Ferdinand I, called the Great (in his time, El Magno) (1017–León, 1065), was the count of Castile from his uncle's death in 1029 and the king of León—through his wife—after defeating his brother-in-law in 1037 until his death in 1065. He was crowned Emperor of All Hispania in 1056. Ferdinand was barely in his teens when García Sánchez, Count of Castile, was assassinated by a party of exiled Castilian noblemen as he was entering the church of St John the Baptist in León, where he had gone to marry Sancha, sister of Bermudo III. In his role as feudal overlord, Sancho III of Navarre nominated his second legitimate son Ferdinand, born to the deceased count's sister Munia, as successor, and further arranged for Ferdinand to marry García'a intended bride, Sancha of León. On his father's death, Ferdinand continued as count of Castile, now recognizing the suzerainty of his brother-in-law Bermudo III, but they fell out and on 4 September 1037 Bermudo was killed in battle with Fernando at Tamarón. Ferdinand took possession of León by right of his wife, who was the heiress presumptive, and the next year had himself formally crowned king of León and Castile. He overran the Moorish section of Galicia, and set up his vassal as count in what is now northern Portugal. With northern Iberia consolidated, Ferdinand, in 1039, proclaimed himself emperor of Hispania. The use of the title was resented by the Emperor Henry III and Pope Victor II in 1055 as implying a claim to the headship of Christendom and as a usurpation of the Roman Empire. It did not, however, mean more than that the sovereign of León was the chief of the princes of the Iberian peninsula, and that Iberia was independent of the Holy Roman Empire. Ferdinand's brothers García V of Navarre and Ramiro I of Aragón opposed his power, but were both killed in ensuing battles, leaving Ferdinand preeminent. Ferdinand died on the feast of Saint John the Baptist, 24 June 1065, in León, with many manifestations of ardent piety, having laid aside his crown and royal mantle, dressed in the robe of a monk and lying on a bier covered with ashes, which was placed before the altar of the church of Saint Isidore. At his death, Ferdinand divided up his kingdom between his three sons: Sancho, who received Castile; Alfonso, who received León; and Garcia, who received Galicia. His two daughters each received cities: Elvira received Toro and Urraca received Zamora. By giving them his dominion, he wanted them to abide by the split in the kingdom and respect his wishes. However, Sancho (born 1032), being the oldest, believed that he deserved more of the kingdom, and therefore sought to gain possession of the divided parts of the kingdom that had been given to his siblings. (note: the Dutch version of Wikipedia says that Ferdinand died on 27 December 1065 ?)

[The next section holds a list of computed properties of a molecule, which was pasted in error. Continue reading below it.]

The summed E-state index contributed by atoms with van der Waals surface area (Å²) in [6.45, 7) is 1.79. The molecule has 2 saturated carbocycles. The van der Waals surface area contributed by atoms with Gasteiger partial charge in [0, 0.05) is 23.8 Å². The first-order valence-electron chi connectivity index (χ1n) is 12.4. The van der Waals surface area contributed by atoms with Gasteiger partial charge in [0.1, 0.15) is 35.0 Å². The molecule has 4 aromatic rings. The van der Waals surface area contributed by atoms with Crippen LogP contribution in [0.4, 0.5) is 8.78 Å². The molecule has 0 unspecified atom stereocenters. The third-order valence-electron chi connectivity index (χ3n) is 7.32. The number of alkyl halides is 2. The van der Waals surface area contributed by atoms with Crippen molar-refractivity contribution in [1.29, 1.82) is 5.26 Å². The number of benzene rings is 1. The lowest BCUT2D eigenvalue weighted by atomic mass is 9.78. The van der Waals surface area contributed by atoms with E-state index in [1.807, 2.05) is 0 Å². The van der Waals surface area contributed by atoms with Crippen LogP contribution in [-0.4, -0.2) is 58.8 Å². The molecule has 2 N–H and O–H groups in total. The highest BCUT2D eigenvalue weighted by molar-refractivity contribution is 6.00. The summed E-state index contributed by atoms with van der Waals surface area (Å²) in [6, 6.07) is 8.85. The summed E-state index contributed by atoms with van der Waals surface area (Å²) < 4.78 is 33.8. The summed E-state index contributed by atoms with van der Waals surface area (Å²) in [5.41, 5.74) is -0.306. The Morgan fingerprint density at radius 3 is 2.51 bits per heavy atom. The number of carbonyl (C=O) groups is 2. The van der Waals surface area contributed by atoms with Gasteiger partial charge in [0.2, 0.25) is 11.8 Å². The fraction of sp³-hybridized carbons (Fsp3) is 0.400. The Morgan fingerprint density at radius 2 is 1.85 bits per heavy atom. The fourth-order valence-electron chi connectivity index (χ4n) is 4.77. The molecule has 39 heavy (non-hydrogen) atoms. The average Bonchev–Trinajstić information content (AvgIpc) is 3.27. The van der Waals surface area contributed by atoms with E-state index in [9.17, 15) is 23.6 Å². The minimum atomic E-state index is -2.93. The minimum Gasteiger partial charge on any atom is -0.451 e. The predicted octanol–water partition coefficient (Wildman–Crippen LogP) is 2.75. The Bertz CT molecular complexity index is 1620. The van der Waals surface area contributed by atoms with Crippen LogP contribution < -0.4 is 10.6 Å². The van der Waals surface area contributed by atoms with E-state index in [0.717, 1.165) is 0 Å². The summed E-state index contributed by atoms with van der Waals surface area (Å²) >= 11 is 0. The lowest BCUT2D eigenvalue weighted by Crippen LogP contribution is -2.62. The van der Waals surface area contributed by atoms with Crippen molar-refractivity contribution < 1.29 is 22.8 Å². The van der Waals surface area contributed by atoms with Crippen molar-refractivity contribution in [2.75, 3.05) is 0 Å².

-------------------- Ferdinand I, called the Great (in his time, El Magno) (1017–León, 1065), son of Sancho III of Navarre and Mayor of Castile, was the count of Castile from his uncle's death in 1029 and the king of León—through his wife—after defeating his brother-in-law in 1037 until his death in 1065. He was crowned Emperor of All Hispania in 1056.